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-Rob
A.C.E. member since 1990
Posting @ Coasterbuzz since 2000
E.C.C. member since 2002

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Thursday, October 9, 2003 5:36 AM
Would a lift house have a drop toilet?

I never thought about how rides were financed in the early parks. This is quite interesting.

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William W. Gray, Curator
Whitewater Valley Railroad

Connersville, Indiana

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*** This post was edited by lumpy72 10/9/2003 9:41:52 AM ***

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Thursday, October 9, 2003 6:05 AM
I don't ever remember seeing a house there either, however I do know that Comet underwent some major work (some call it "remodeling") in around the mid 1970's. Could have the house been removed then or even earlier?

Also... Wildcat being replaced by Comet. I don't doubt it may have had something to do with the lease being up on Wildcat, but could have the fact that Wildcat underwent very little maintenance during the early 1940's because building materials were in short supply due to the war effort (WWII) and that it was more cost effective to remove it and build a new coaster than to try and repair Wildcat once the war ended? That is the story of the removal of Wildcat that I always heard. Could it have been a lease being up along with the state of dis-repair (out of necessity, not neglect) of the coater?
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Half of the people surveyed agree, half disagree and another half are unsure.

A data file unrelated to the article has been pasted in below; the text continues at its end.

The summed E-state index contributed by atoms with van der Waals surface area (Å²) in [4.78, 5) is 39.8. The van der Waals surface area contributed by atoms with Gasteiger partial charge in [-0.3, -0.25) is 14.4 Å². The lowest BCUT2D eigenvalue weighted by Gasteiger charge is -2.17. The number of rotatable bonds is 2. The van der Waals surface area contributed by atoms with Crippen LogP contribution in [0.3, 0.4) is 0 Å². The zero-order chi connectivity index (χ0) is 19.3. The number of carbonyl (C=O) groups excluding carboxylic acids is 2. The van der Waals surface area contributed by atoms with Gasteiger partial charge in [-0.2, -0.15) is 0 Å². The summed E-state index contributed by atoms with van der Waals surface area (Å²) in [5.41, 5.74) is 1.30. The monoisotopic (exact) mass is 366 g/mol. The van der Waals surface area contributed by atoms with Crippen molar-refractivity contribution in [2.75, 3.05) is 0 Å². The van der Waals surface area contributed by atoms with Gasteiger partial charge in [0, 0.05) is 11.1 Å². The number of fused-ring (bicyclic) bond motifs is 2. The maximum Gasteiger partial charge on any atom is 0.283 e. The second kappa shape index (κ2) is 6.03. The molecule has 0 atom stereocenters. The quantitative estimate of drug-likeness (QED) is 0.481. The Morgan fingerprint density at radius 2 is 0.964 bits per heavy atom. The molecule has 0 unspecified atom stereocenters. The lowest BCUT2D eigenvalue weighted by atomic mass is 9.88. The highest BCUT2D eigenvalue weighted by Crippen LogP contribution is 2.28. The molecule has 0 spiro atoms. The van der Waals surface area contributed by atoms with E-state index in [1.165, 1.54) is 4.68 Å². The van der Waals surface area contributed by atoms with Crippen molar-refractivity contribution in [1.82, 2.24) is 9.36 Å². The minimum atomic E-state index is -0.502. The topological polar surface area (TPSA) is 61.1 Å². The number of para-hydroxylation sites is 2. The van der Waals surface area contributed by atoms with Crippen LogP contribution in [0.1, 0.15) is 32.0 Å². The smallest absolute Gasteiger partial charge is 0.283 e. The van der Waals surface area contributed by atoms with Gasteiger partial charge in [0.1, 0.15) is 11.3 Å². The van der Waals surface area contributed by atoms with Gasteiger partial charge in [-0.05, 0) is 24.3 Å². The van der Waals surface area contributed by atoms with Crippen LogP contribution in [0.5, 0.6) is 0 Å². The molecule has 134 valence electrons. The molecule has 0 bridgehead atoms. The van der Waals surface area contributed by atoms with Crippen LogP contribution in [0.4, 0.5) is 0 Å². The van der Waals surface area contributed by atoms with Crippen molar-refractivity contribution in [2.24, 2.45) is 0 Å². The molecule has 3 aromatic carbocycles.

*** This post was edited by SLFAKE 10/9/2003 10:08:30 AM ***

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Thursday, October 9, 2003 6:29 AM
You're right... the original Wild Cat/Wildcat didn't get properly maintained during the '40s because of a shortage of lumber due to the war, and by the time the war had ended and lumber had become available again, it was decided to be more economically viable for the park to build a new coaster rather than rehab the old one. I also read that Schmeck was never really satisfied with the Wild Cat and therefore probably pushed to build a new and improved coaster for the park.

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-Rob
A.C.E. member since 1990
Posting @ Coasterbuzz since 2000
E.C.C. member since 2002

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Thursday, October 9, 2003 4:19 PM
The original lift house was removed in the winter of 2001-2002 and replaced with a larger, more functional block building. This is the structure under the lift that houses the flywheel and motor. It is easily viewed from the exit area of the ride. Interestingly enough, this building was constructed out of the remains of the old bathhouse (later known as "Whoops!") which had been located on the site where the comet was built. Parts of the foundation slab of Whoops still remain under the Comet station--the concrete was broken out and the Comet's footers poured on top. I have pictures somewhere--have to find a place to post them.
As for the Wild Cat (note that it was 2 words), bear in mind that Hershey ended up with it somewhere around 1943, during the war, when materials were somewhat short in supply, although this didn't stop any other projects that were occurring around that time. I believe that there were problems with the original lumber secured for construction (inferior grade), which may have led to a great deal of maintenance problems. Something else to remember is that in the "good old days" most rides received precious little maintenance, at least compared to today's standards. I also agree that Schmeck may have forced the issue a little, too.